Monday, January 17, 2011
Thursday, December 30, 2010
I can feel our time slipping away.
Time is a tangible thing.
You can hold it in your hand
But like sand, it slips away
between your fingers.
You can clutch at it,
Try to grasp it within your fist.
But eventually, it will all get away.
I treasure the time we share.
Each moment we have together
Is precious to me.
I want to hold each memory
Gently In my hand.
To gaze on them, and cherish them.
To string them together
When we are apart, as we often are,
I will look at my pearls.
As I hold each one, I will see you.
I will see our time.
And remember all the moments we shared.
And I will hold time, our time,
In my hand, and feel peace.
Saturday, December 11, 2010
We have our system, Paul really ends up with the lion's share of the work. The actual killing, gutting, skinning. I do the sorting & penning, and drive/operate the bobcat that we use to haul & hang the carcusses.
It's grizzly work, messy, gory, and the barn looks like a scene from a slasher movie, waiting for the CSI team to show up. But this is our meat for the year, this is how I keep the numbers in control of my flock. You can not keep them all!! This is when I get my last gift from my sheep as they give finally their hides to be tanned.
So that's how it is for a shepherd. The sheep gives us their fleece to be spun into yarn, then they give us their flesh to feed us, and finally their hides to use. They remind us that life is all a cycle, a circle, that goes on & on & on.
Tuesday, November 23, 2010
Nothing else I know can bring the internal peace and self satisfaction of fiber arts. My best moments of my days are spent in my studio; it's like a whole different world there. The music is playing in the background, the sounds of equipment engaged, the warm, earthy smell of the fibers laying about the place. It's my little piece of heaven. Come on by sometime and hang out for a while.
Remember, if the light on the porch is on, then I'm working inside. And that means come on in. You are always welcome.
Sunday, October 18, 2009
This is Paul's blanket I've been working on. It's on my big LeClerc loom. I'm doing it in 4 panels, finished size will be 110 inches X 120 inches, for our king size bed. I'm hoping my seams will be fine enough to not be seen after it's been fulled. I'll keep you posted on the progress. All the sheep are represented in the big checkerboard, and it's not real fancy so he's happy.
I want to get this one done soon, as I'm already planning a Summer & Winter project, which I'll need at least 6 harnesses and 10 treadles! By the time I'm done with Paul's blanket, my research will be done and I'll be so very ready to go!
We had a great turn out for the Art tour. The Homestead had lots of visitors; and the world has a good number of new spinners in it now. I didn't sell much in the way of woven goods, but the yarn & the hides did well.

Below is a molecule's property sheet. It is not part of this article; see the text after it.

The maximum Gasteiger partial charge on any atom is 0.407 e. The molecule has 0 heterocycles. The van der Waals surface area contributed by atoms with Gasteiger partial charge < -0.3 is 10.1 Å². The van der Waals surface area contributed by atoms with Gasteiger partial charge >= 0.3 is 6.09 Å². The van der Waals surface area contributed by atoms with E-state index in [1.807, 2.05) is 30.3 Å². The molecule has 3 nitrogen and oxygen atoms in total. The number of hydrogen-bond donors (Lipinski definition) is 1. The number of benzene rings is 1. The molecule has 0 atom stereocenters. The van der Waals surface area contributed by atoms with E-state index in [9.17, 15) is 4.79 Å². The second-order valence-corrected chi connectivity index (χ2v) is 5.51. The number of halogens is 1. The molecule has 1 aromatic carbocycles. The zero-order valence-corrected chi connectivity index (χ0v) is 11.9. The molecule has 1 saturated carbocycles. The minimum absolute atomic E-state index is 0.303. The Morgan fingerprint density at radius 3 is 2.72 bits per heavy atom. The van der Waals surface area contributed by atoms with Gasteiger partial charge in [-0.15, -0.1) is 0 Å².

I had a visit from a previous customer, Anna. She had purchased some of Whoopie's yarn for a sweater and came by to show me the completed work. It was truly beautiful and very well done. I'm so glad she came by!
It was a busy weekend, but I feel good that so many people came by to see my studio, to try out the looms and wheels, and to visit with my sheep. It makes all the work very worth while.
Saturday, February 28, 2009
Machine Knit Socks: I used sock yarn, which is rather fine
Cuff: Lock (carriage) on right side of machine. Bring 70 needles forward into rest position. Open the latches.
I used a
Cast on to the remaining needles, and bring to Yarn Receiving Position.
Set row counter to 000.
Knit for 24 rows, then bring forward the Neutral Position needles into the working position. Turn up edge & loop onto the needles that have been brought forward, so now you have a complete row of 70 working needles.
Reset row counter to 000.
Leg: Knit for about 110 rows or till desired length, I usually want about 8” for the ankle.
Now we’ll get ready to knit the instep (the part of the sock that is on top of your foot).
With lock on right side, using a contrasting length of scrap yarn, manually knit 3 rows onto the far left 17 needles, remove from those 17 needles. Push lock to left, and repeat on right side, with the far right 17 needles; then push lock to right.
Now you have 36 needles in the working position. Knit to desired length from ankle to base of toes, I need 80 rows or about 6”. Then it’s time to shape the toe!
Toe: start to decrease, one stitch from each side, till row counter is at 28 and there are 8 stitches left in working position, (that’s the top of your toes).
Start to increase, one stitch from each side, till counter is at 56. (That was the bottom of your toes).
Sole: Knit for the same number of rows you used for the instep, (mine is 80 row, or 6”). NOW it’s time to turn that heel.
Heel: As you did for toe, decrease one stitch each side, for 26 rows, till there are 10 stitches in working position. Then increase back till there are 36 working stitches, row counter should be at 56. Knit one more row, then with contrasting yarn, run 3 rows. Remove sock from machine.
First you need to stitch together the leg tube, use your preferred method. I use mattress stitch as I can get the seam to lay flat. Then bring the heel with the scrap yarn and the bottom edge of leg/ankle tube with its scrap yarn together and using a kitchner stitch, grafting the edges together, cleanly. You should be able to pull the scrap yarns out. Join the sole to the instep. You are done! If needed, you can slip a piece of elastic through the cuff for extra support, I’ve never needed it.
NOW! Do this all again so you have 2 socks.
You will need to adjust your stitch counts to suit your foot and the type of yarn you’re using, adding or subtracting stitches &/or rows as needed to fit.
Good luck & happy knitting.